Little Rock School District superintendent candidate says schoolwork is a mission | SehndeWeb

George “Eric” Thomas, one of two finalists to be superintendent of the Little Rock School District, said Wednesday his role as a leader is to bring people together to accomplish the mission of saving student lives.

“I think we’re in the business of survival,” Thomas said in a public forum where he spoke about the importance of “collective impact,” strategic planning, using data and talent development to accomplish the work of the school system of 21,000 students. .

“I’ve spent a lot of time in church, I’m a minister’s son. It’s missionary work,” he told an audience of about 40 in the late afternoon. noon. He also called teaching “the hardest job on the planet”.

Thomas, 53, a native of Savannah who now lives in Atlanta, is an educational leadership consultant affiliated with the University of Virginia. He is a former assistant superintendent/chief school turnaround officer for the Georgia Board of Education and in that capacity provided advice to eight school districts in an effort to improve some of the state’s worst performing schools. He is a former high school social studies teacher, principal, and chief innovation officer in Cincinnati’s 35,000 public school students.

Thomas and Jermall Wright, superintendent of the Mississippi Achievement School District which is a combination of the Yazoo City and Humphreys County school systems, are the finalists for the Little Rock position now held by Mike Poore, who will retire at the end of this school year. .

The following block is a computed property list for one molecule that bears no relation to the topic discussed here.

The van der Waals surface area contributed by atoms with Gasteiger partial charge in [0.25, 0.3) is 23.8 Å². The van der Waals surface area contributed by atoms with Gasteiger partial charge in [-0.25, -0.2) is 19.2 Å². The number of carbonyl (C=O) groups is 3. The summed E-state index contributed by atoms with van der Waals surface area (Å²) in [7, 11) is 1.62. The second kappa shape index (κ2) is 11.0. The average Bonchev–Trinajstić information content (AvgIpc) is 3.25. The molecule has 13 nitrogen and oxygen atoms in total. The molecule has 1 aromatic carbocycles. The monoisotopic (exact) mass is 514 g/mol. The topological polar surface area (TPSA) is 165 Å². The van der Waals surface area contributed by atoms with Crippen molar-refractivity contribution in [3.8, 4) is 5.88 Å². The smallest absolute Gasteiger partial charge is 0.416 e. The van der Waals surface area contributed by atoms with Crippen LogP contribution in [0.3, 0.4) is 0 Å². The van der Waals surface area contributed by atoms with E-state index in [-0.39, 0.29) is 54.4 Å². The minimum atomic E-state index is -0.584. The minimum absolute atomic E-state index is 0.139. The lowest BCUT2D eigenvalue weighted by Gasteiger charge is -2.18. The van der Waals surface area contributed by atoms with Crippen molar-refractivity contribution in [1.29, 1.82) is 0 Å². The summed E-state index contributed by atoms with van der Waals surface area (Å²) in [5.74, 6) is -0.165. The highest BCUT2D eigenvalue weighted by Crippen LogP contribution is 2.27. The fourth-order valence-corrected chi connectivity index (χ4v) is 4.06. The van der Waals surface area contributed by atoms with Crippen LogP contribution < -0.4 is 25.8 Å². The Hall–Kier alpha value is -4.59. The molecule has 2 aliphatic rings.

Thomas toured schools in the district, meeting with parents, students, and business and community leaders, including Little Rock Mayor Frank Scott Jr., before having dinner and speaking with school board members Wednesday night.

Wright had followed a similar schedule earlier this week.

The Little Rock School Board is not expected to meet to discuss next steps in the search process until early next week.

Organized in his presentation and animated as he walked across the front of the room, Thomas used a short slide presentation and excerpt from Liam Nelson’s film “Taken” to highlight his work history and commitment to tapping into all possible resources to achieve its objectives. .

He handed out business-like cards bearing a QR code that takes the viewer to a 20-page information package, including a letter to Little Rock District stakeholders and charts showing downward trends in averages. test scores and student enrollment in the Little Rock District.

The package also includes Thomas’ three-phase entry plan which would begin in May and includes meeting with community leaders, reviewing documents, visiting schools, working with staff and ultimately preparing for the project. opening of the school in August.

“Using the lens of my history teacher…I believe my background (i.e. history, data) confirms why I am the right choice: I am ready to lead the transformation of the district; I understand the political commitment and board leadership required; and I am committed to ensuring that this 5-10 year transformation becomes a model for urban education,” he said. written at the end of the file.